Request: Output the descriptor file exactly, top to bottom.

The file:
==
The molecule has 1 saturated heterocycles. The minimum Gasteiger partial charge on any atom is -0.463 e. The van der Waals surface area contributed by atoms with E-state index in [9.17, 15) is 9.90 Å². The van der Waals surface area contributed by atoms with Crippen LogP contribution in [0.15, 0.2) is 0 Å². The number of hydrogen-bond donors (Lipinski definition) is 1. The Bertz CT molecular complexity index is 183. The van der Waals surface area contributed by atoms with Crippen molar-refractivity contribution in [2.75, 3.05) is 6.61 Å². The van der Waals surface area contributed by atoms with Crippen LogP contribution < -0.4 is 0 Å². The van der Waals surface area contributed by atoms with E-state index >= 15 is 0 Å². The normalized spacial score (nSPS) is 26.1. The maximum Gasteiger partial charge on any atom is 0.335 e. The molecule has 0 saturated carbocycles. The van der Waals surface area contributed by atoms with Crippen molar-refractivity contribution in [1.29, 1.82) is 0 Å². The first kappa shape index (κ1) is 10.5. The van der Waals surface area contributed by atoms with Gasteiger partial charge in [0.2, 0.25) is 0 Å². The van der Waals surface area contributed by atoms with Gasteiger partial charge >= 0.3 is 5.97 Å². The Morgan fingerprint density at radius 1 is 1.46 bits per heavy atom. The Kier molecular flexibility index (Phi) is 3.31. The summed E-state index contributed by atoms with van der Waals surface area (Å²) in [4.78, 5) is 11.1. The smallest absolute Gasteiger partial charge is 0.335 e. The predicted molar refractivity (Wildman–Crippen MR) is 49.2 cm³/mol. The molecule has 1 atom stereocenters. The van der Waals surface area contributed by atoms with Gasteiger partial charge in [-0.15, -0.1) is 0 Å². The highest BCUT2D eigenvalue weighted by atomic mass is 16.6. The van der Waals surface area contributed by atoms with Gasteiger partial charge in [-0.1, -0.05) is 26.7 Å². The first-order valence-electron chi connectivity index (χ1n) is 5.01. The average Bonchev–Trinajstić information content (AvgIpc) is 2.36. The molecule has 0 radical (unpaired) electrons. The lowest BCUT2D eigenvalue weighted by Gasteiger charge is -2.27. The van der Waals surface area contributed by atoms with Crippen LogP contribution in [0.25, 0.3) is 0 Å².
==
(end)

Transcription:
The molecule has 1 saturated heterocycles. The minimum Gasteiger partial charge on any atom is -0.463 e. The van der Waals surface area contributed by atoms with E-state index in [9.17, 15) is 9.90 Å². The van der Waals surface area contributed by atoms with Crippen LogP contribution in [0.15, 0.2) is 0 Å². The number of hydrogen-bond donors (Lipinski definition) is 1. The Bertz CT molecular complexity index is 183. The van der Waals surface area contributed by atoms with Crippen molar-refractivity contribution in [2.75, 3.05) is 6.61 Å². The van der Waals surface area contributed by atoms with Crippen LogP contribution < -0.4 is 0 Å². The van der Waals surface area contributed by atoms with E-state index >= 15 is 0 Å². The normalized spacial score (nSPS) is 26.1. The maximum Gasteiger partial charge on any atom is 0.335 e. The molecule has 0 saturated carbocycles. The van der Waals surface area contributed by atoms with Crippen molar-refractivity contribution in [1.29, 1.82) is 0 Å². The first kappa shape index (κ1) is 10.5. The van der Waals surface area contributed by atoms with Gasteiger partial charge in [0.2, 0.25) is 0 Å². The van der Waals surface area contributed by atoms with Gasteiger partial charge >= 0.3 is 5.97 Å². The Morgan fingerprint density at radius 1 is 1.46 bits per heavy atom. The Kier molecular flexibility index (Phi) is 3.31. The summed E-state index contributed by atoms with van der Waals surface area (Å²) in [4.78, 5) is 11.1. The smallest absolute Gasteiger partial charge is 0.335 e. The predicted molar refractivity (Wildman–Crippen MR) is 49.2 cm³/mol. The molecule has 1 atom stereocenters. The van der Waals surface area contributed by atoms with Gasteiger partial charge in [-0.15, -0.1) is 0 Å². The highest BCUT2D eigenvalue weighted by atomic mass is 16.6. The van der Waals surface area contributed by atoms with Gasteiger partial charge in [-0.1, -0.05) is 26.7 Å². The first-order valence-electron chi connectivity index (χ1n) is 5.01. The average Bonchev–Trinajstić information content (AvgIpc) is 2.36. The molecule has 0 radical (unpaired) electrons. The lowest BCUT2D eigenvalue weighted by Gasteiger charge is -2.27. The van der Waals surface area contributed by atoms with Crippen LogP contribution in [0.25, 0.3) is 0 Å².